I have talked about things like this is the past, and just recently, as I was watching one of the best movies of all time (in my opinion), E.T., I came across another story that felt like sci-fi.

This story, however, wasn't fiction. Recently, Tim Schober, the Montana Science Center Director of Technology, made the decision to be part of an experiment that the Science Center has put countless hours of labor into. The point of this experiment is to learn about "transhumanism," to figure out what the future is, and how far we can push the boundary between humans and machines.

Schober was implanted with an RFID chip, basically making him part machine. An RFID is defined as "Radio Frequency Identification," and is implanted in his finger.

What does this allow? Good question, and one that many have asked.

This magnet will give me a sixth sense, allowing me to feel magnetic fields from other magnets and many electronic devices like motors, microwave ovens, and retail loss prevention detectors." -Tim Schober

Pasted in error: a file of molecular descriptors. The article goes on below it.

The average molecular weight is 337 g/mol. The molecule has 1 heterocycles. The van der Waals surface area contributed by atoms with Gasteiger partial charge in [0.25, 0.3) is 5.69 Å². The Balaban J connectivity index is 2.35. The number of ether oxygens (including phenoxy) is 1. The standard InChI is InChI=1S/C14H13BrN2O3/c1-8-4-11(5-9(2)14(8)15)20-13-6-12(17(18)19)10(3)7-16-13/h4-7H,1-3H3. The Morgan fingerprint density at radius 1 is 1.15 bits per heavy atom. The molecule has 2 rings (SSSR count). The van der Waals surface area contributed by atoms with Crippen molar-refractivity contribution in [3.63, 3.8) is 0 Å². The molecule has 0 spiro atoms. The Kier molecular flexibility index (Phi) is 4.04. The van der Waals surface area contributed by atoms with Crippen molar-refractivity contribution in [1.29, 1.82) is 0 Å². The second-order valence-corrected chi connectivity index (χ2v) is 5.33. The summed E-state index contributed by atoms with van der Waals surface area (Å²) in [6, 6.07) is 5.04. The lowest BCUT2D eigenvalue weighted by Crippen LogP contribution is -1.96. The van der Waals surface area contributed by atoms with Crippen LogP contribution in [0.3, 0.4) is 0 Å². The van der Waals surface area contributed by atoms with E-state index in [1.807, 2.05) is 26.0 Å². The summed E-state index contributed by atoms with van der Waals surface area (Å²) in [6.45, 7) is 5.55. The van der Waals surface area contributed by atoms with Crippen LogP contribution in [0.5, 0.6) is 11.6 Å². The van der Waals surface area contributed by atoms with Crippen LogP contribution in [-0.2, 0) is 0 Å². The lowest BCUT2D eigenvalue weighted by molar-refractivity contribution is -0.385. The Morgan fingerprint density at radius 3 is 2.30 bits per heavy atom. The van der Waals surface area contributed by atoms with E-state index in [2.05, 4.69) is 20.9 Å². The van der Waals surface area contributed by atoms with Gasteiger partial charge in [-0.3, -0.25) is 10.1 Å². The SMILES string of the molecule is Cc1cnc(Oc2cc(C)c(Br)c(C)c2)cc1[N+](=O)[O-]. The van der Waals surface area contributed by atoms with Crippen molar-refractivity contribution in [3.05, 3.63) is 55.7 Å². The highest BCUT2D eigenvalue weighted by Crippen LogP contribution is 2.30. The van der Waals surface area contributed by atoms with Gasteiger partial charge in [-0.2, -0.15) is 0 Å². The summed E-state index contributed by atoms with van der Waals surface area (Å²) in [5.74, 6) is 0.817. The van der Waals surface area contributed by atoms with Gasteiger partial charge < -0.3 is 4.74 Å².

This is a big step in intertwining humans and technology. It will be interesting to see what kind of benefits having the RFID chip will have. Is it a gateway to our future ability to "know before you touch"?

I wonder what other types of chips we will try in the future. We microchip our pets, and that seems to have no negative effect on them, but it does have a positive mental effect on us humans. Many people rely on those chips to find and track their pets if they are lost or stolen.

Would you volunteer to be "chipped" if it was going to help with the future and technology?

cc: Montana Science Center

Musicians That Believe in Aliens

Tom DeLonge has got A LOT of company.

12 Things Science Has Learned About Metalheads Through Music Studies

What conclusions has research drawn about heavy metal fans? Many, actually, and some that might even shock or surprise the casual listener. The more we understand how we enjoy music, the more we learn how different genres can affect us. And heavy metal is a music style the often goes under the microscope.